Official documents detailing Ireland’s application to join the European Economic Community (EEC) almost 60 years ago reveal striking parallels with the current Brexit negotiations. The only difference is that positions were reversed.
Irish officials were deeply worried that the UK would be admitted and the State excluded. There are references to the possibility of a border down the Irish Sea, the status of Northern Ireland, the difficulty of securing new trade agreements and the fact that the British cared little about the problems of Ireland, North or South.
The documents, published on Tuesday in the latest volume of Documents on Irish Foreign Policy 1957-1961, show that then taoiseach Seán Lemass and his government accepted that the EEC would evolve into a political union.
When Lemass succeeded Éamon de Valera as taoiseach in 1959, there was an immediate change in foreign policy. Lemass regularly worked directly with the secretary of the department of external affairs, Con Cremin.
As foreign trade and export-led growth were central to Lemass’s vision for Ireland, foreign economic policy came to the fore after 1959. When the heads of missions met in Dublin in the summer of 1961, improving Ireland’s foreign trade potential, opening new markets and increasing exports were high on the agenda. This was all in the context of Lemass’s goal of EEC membership.
The move towards Europe began in the summer of 1959 with a cabinet decision to establish diplomatic relations with the EEC. Ireland’s ambassador to Belgium, Frank Biggar, would represent the country to the EEC. At that stage Ireland did not have diplomatic relations with all six EEC members, nor was it represented in other countries aspiring to join, such as Denmark and Norway.
There were serious doubts whether Ireland would be judged economically fit for EEC membership and whether suitable transitional arrangements could be agreed, which took into account the underdeveloped state of the Irish agricultural and industrial sectors.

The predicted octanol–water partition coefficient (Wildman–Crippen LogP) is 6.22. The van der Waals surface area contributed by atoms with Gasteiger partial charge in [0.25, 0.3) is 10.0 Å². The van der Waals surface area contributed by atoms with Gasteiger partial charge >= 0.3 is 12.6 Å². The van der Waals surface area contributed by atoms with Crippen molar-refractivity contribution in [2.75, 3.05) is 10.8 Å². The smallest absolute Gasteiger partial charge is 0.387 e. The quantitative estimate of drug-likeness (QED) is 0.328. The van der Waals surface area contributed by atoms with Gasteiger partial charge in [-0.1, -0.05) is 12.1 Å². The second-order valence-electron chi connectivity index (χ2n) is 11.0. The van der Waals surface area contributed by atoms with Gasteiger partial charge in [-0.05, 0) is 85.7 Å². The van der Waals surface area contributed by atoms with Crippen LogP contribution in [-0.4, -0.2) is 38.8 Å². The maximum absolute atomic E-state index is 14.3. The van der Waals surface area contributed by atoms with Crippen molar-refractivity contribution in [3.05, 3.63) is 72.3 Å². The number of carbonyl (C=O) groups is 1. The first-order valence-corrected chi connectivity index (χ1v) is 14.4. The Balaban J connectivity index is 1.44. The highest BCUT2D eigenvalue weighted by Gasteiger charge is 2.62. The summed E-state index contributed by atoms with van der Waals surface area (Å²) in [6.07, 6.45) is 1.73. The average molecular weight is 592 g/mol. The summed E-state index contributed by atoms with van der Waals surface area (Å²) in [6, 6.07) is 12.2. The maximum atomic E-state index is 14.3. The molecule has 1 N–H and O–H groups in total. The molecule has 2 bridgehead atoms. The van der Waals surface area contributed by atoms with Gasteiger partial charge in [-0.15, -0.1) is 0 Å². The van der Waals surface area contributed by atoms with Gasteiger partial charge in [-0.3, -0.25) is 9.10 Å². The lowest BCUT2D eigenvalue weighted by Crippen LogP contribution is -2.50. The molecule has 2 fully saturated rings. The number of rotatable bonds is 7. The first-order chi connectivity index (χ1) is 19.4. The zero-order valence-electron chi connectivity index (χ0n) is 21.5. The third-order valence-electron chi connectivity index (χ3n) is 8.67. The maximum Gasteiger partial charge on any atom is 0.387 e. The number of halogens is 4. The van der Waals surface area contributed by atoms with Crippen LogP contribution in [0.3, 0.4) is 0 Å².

Even more important was the impact that EEC membership might have on the all-important British-Irish trade relationship. There was discussion of whether associate or full membership of the EEC could be agreed and also whether Ireland’s military neutrality would be compatible with EEC membership, especially given that since the Bonn Declaration of 1961 the six founding members had made known their hopes for a European political union.
For economic, political and defence reasons it was by no means clear that Ireland would be deemed suitable for EEC membership.
An Irish application for EEC membership took on a greater level of reality by the late spring of 1961 when it became clear that Britain was seriously considering joining.
The secretary of the department of finance Ken Whitaker referred this in a letter to Cremin in February 1961.
“There is also the question of whether the EEC would be favourably disposed towards an application from Ireland in advance of a solution to the problem of linking the UK with the community.”
He presciently forecast that in time the co-ordination of monetary policy envisaged by the Rome Treaty might entail Ireland withdrawing from the sterling area. He also anticipated that while the treaty did not explicitly provide for political union, it paved the way for it.